Piezoelectric sensors exploit the direct piezoelectric effect, i.e., the fact that upon application of an external force the material does not only deform, but also causes a displacement of the electrical charge. By means of appropriate electronics, the generated charge can be converted into a voltage that can be monitored, or further processed e.g. for control purposes.
The bandwidth of a piezoelectric pressure or force sensor is practically unlimited. The maximum bandwidth is in practice determined by the limited dynamics of
the surrounding mechanics (e.g. the seismic mass in an accelerometer)
the read-out electronics (e.g. the charge amplifier bandwidth)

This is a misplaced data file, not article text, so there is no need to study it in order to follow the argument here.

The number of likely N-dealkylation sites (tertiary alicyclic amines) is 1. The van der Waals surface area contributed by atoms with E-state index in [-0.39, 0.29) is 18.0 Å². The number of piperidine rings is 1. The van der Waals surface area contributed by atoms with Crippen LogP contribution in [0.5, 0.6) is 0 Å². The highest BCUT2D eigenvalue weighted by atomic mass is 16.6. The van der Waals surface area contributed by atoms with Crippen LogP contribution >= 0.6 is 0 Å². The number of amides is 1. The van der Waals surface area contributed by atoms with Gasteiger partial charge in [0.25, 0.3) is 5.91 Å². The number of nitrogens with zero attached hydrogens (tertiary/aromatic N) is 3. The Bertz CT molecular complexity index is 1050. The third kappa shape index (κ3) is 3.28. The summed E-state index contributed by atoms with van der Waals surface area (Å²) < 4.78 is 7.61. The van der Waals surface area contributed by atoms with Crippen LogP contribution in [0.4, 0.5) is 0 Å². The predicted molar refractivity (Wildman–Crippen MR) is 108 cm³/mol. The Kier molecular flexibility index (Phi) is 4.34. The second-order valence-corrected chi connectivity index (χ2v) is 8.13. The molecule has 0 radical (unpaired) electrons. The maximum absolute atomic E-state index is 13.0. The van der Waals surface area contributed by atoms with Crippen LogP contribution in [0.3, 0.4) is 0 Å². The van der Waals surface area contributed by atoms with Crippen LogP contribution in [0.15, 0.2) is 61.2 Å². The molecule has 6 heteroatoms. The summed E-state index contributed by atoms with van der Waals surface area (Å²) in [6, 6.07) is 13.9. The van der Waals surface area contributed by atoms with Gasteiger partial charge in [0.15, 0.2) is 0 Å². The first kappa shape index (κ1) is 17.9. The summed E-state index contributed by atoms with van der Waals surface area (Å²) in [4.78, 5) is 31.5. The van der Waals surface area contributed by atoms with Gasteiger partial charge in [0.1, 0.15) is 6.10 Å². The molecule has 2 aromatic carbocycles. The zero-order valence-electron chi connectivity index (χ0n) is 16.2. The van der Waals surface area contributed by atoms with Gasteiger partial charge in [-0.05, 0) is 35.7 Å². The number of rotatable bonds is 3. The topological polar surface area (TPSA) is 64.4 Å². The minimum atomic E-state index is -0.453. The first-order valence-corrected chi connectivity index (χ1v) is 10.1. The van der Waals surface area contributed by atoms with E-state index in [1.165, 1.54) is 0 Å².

Piezoelectric sensor however can not perform direct static measurements, due to the fact that charge leaks away over time. An important characteristic here is the capacitance of the sensor; the larger the capacitance, the longer the sensor can keep its charge.
If one insists on static measurement with piezoelectric elements, this should be realized indirectly, e.g. by measuring a dynamic quantity that is modulated by the static parameter of interest.